NEW YORK (Reuters) - Three of 10 Americans who lost work during the coronavirus pandemic said they may have trouble paying for food or housing after a $600-per-week enhanced unemployment payment expired last month, according to a Reuters/Ipsos poll released on Wednesday.
The poll conducted Monday and Tuesday found that Americans divide blame for its expiration - and the weeks-long standoff in Congress over how to replace it - pretty evenly between Democrats and Republicans.
The $600 weekly payments, approved as part of a $3 trillion package that Congress approved early in the crisis, became a lifeline for the tens of millions of Americans thrown out of work in a pandemic that has prompted widespread business closures.
It expired on July 31, and weeks of talks between top congressional Democrats and the White House failed to produce agreement on a new round of funding. Republican President Donald Trump on Saturday signed a memorandum aimed at restoring half that federal payment, though economists wanted that even if the maneuver overcomes possible legal challenges, it will likely have little impact.
The poll was conducted amid a surge of coronavirus cases in many states and as the Nov. 3 presidential and congressional elections draw closer.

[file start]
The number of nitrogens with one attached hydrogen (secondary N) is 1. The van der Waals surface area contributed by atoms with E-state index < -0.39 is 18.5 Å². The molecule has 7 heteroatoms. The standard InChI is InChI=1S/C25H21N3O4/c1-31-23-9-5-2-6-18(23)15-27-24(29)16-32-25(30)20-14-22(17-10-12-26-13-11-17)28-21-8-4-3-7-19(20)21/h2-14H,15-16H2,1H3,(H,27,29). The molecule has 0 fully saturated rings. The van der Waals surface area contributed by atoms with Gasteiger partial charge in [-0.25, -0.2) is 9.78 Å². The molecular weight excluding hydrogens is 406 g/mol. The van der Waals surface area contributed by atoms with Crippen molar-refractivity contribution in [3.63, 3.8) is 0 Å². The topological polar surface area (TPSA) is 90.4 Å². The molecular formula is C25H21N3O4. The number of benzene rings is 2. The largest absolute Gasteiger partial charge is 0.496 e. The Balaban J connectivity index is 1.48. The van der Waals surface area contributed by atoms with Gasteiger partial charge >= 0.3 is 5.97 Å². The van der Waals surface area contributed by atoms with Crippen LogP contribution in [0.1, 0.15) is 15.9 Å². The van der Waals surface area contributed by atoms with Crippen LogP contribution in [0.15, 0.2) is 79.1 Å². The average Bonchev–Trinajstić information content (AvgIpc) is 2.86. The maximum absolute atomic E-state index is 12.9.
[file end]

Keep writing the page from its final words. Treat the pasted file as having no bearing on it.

Three out of 10 people surveyed by Reuters/Ipsos reported that they will have “a very difficult time meeting basic needs,” which includes paying for rent or buying groceries. Half said they are under some stress “but we will be able to meet our basic needs.”
The poll found that Americans blame negotiators on both sides of the partisan divide for the government’s inability to extend benefits for those who have been struggling to manage during the pandemic. Twenty-eight percent of American adults said congressional Democrats should receive most of the blame, while 15% said they blame congressional Republicans and another 14% said Trump was most at fault. Thirty-two percent said all share the blame equally.
The Reuters/Ipsos poll was conducted online, in English, throughout the United States. It gathered responses from 1,215 U.S. adults, including 139 who said they had received the weekly coronavirus unemployment benefit. The poll has a credibility interval, a measure of precision, of about 3 percentage points.
Reporting by Chris Kahn; Editing by Scott Malone and Jonathan Oatis
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